Indigenous Peoples and Human Rights

June 17, 2013

Native Americans prepare to defend homelands, walk across America

Red Butte Havasupai sacred land Photo Dawn Dyer

Native Americans prepare to defend homelands, walk across America
Longest Walk 1978

By Brenda Norrell
Native Americans focused on defending their homelands and upholding the Rights of Nature during June, as they prepared for non-violent resistance to the threats of the tarsands pipeline, uranium mining and coal-fired power plants.
Native Americans also prepared to walk across America for the fourth time to affirm Indigenous rights. The Longest Walk 4 Return to Alcatraz, will depart from DC on July 15, returning home to Alcatraz Island for a ceremony on Dec. 22, 2013.

Zapatistas and Mohawks Vicam 2007
In Chiapas, Zapatistas planned a gathering in August to continue the efforts which began in Yaqui territory in Sonora in 2007.

During June, Lakotas with Moccasins on the Ground in South Dakota trained to defend their lands and water from the threat of the dirty crude oil of TransCanada’s Keystone XL pipeline. Already farmers in Texas and Oklahoma have been jailed while defending their small farms from the pipeline’s destruction on the southern route.
At the Left Forum in New York, Debra White Plume joined Noam Chomsky, shown holding an announcement of her documentary film called Crying Earth Rise Up.
In Arizona, Native Americans prepared to protest the reopening of the Canyon Uranium Mine on Havasupai sacred land at Red Butte at the Grand Canyon.
White Plume and Chomsky/ Photo Owe Aku
Longest Walk 4 organizers said this weekend that the five month walk, Longest Walk 4 Return to Alcatraz, will begin with a sunrise ceremony in DC on July 15 and follow closely the route of the original Longest Walk in 1978.
The walk will affirm Indigenous sovereignty. The guiding force is land based spiritual beliefs. The walk focuses on protection from the exploitation of the land, including the tar sands development and pipelines. Further, the walk focuses on protecting and maintaining traditional spiritual beliefs, protecting sacred sites and stopping the exploitation of Indigenous women and children.
“The time has come to make our voices heard again for our own Indigenous Peoples, as the original message affirming Indigenous Sovereignty has become clouded through the efforts of the nation-states. The threats to our continued existence and way of life are more severe than ever, yet it has become better disguised. We hope to help bring the original vision back to the forefront,” organizers for the Long Walk 4 said this weekend.
In Norway during June, the Indigenous Environmental Network made an intervention, as a group of Indigenous Peoples planned an Indigenous World Conference for 2014.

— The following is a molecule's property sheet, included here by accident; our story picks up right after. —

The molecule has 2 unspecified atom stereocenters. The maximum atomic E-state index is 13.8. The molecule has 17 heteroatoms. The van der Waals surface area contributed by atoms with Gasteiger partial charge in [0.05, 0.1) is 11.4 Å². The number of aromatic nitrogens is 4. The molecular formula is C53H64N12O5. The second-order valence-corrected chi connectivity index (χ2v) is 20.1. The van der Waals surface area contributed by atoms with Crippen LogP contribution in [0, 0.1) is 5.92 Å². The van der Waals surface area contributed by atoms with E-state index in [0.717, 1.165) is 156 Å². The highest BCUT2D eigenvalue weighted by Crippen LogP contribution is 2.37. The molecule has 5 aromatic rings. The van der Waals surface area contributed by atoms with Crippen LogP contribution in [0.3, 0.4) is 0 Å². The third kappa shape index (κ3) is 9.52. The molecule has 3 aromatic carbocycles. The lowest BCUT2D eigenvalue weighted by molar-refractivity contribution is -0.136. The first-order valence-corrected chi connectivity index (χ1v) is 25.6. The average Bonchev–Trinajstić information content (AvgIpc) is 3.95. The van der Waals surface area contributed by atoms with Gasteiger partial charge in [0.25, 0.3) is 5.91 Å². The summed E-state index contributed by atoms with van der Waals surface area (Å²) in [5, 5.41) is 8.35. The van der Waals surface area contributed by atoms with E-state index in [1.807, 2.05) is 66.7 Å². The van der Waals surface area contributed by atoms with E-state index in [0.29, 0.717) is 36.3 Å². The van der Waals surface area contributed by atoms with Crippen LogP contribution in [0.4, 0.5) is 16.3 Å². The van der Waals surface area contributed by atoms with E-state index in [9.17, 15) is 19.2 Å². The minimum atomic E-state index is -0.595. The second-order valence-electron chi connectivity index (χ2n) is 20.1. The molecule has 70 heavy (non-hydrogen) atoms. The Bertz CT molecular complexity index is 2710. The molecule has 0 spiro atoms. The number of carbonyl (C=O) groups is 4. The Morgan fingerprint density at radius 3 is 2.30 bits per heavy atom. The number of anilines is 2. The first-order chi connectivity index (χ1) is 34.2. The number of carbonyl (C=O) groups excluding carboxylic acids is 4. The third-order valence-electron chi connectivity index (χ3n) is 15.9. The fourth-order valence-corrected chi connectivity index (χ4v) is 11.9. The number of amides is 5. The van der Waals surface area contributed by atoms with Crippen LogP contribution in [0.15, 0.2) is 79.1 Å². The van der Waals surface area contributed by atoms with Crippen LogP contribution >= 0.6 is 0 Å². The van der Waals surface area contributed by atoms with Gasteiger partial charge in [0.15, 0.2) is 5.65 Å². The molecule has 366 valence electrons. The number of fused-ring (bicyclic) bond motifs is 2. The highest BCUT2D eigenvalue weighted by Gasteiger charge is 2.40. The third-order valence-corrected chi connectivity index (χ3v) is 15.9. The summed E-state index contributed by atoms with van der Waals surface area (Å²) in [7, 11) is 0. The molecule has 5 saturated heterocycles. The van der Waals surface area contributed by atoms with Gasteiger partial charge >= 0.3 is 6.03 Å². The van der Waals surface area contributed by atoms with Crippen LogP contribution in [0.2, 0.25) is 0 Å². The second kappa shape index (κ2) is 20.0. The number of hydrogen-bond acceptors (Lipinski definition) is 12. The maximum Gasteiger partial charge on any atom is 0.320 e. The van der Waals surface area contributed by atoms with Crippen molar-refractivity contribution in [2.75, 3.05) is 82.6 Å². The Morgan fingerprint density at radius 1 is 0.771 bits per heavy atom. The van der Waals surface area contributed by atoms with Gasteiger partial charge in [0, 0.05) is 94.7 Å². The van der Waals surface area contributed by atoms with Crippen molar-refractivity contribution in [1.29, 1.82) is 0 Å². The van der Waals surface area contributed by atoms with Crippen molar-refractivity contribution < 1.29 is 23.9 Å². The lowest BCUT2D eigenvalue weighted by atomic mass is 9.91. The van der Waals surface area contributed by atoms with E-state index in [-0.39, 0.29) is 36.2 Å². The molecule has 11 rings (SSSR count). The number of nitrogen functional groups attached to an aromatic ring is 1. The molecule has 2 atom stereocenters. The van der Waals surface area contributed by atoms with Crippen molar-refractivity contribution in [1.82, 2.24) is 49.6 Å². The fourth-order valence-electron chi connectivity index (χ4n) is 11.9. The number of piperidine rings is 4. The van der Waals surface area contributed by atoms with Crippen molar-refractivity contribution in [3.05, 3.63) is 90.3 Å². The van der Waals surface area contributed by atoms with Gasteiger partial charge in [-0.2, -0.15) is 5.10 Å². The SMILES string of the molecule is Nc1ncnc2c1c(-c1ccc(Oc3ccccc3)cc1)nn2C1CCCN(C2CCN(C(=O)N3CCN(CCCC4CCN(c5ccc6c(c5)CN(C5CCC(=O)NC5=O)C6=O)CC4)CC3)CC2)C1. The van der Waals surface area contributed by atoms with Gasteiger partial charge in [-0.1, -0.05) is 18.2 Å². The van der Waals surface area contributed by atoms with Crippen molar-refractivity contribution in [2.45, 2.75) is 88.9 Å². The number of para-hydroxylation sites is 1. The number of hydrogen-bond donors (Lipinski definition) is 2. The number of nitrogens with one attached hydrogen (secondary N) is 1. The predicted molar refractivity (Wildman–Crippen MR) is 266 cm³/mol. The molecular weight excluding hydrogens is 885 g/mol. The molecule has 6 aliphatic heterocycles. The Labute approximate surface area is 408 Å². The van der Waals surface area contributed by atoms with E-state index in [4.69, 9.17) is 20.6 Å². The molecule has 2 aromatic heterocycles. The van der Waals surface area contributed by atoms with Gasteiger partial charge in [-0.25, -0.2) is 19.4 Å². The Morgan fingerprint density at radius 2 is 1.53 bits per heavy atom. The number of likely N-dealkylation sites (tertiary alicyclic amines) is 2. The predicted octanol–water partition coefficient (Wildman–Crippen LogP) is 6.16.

The intervention focused on the false green economy and the scam of the carbon credit market which allows the world’s worst polluters to continue polluting.
Photo Ben Powless
Tom Goldtooth of the Indigenous Environmental Network said, “This green economy regime places a monetary price on Nature and creates new derivative markets that will only increase inequality and expedite the destruction of Nature – of Mother Earth. We cannot put the future of Nature and humanity in the hands of financial speculative mechanisms like carbon trading, REDD, conservation and biodiversity offsets and payment for environmental and ecological services."
In the defense of the Rights of Nature, and preservation of languages and cultures, video and education continue to be tools for upholding autonomy and dignity.
Traditional grassroots Indigenous Peoples are continuing the work of protecting the Rights of Nature, as highlighted in Cochabamba, Bolivia, in 2010, and enacted in Ecuador and Bolivia. Efforts have increased to fight oil and gas drilling, mining, coal-fired power plants and deforestation, as Indigenous Peoples defend their homelands and rivers throughout the Americas.
In Chiapas, Zapatistas invited supporters to the Seminar Tata Juan Chávez Alonso to be celebrated in CIDECI in San Cristóbal de Las Casas, Chiapas, beginning on August 17, 2013.
Zapatistas said the gathering is a continuation of the efforts that took shape during the First Encounter of Indigenous Peoples of America celebrated in October of 2007 in Vicam, Sonora, on Yaqui territory. The seminar Tata Juan Chávez Alonso will hold its sessions at different locations of indigenous America throughout the continent, in accordance with the geographies and calendars agreed upon by those who called for the seminar and those who join along the way.
Film capture by Censored News

In northern Arizona, a video made by Native American middle school students, in defense of San Francisco Peaks, was the most viewed video at the online Green Festival over the weekend. Doo'ko'oosliid : San Francisco Peaks, directed by Camille Manybeads Tso and Kira Butler, was the most viewed film at the Green Film Festival, Culture Unplugged.
The Arizona Snowbowl near Flagstaff, Ariz. -- in disregard for sacred San Francisco Peaks and the healing ceremonies of area Native Americans -- has fought American Indians in federal court in order to use recycled sewage water on the sacred mountain to make snow for skiers and tourists. Medicine men gather plants on the mountain for healing ceremonies. San Francisco Peaks is sacred to 13 area Native American Nations.
(Photo right: Camille Manybeads Tso, Navajo)
Author Brenda Norrell
Also see:
Longest Walk 4 Return to Alcatraz 2013
Defend Havasupai sacred land from uranium mining
Zapatista Events Summer 2013
Owe Aku International Moccasins on the Ground
World Indigenous Conference 2014 Intervention by Indigenous Environmental Network
Dine youths’ Dooko’oosliid on Green Film Festival

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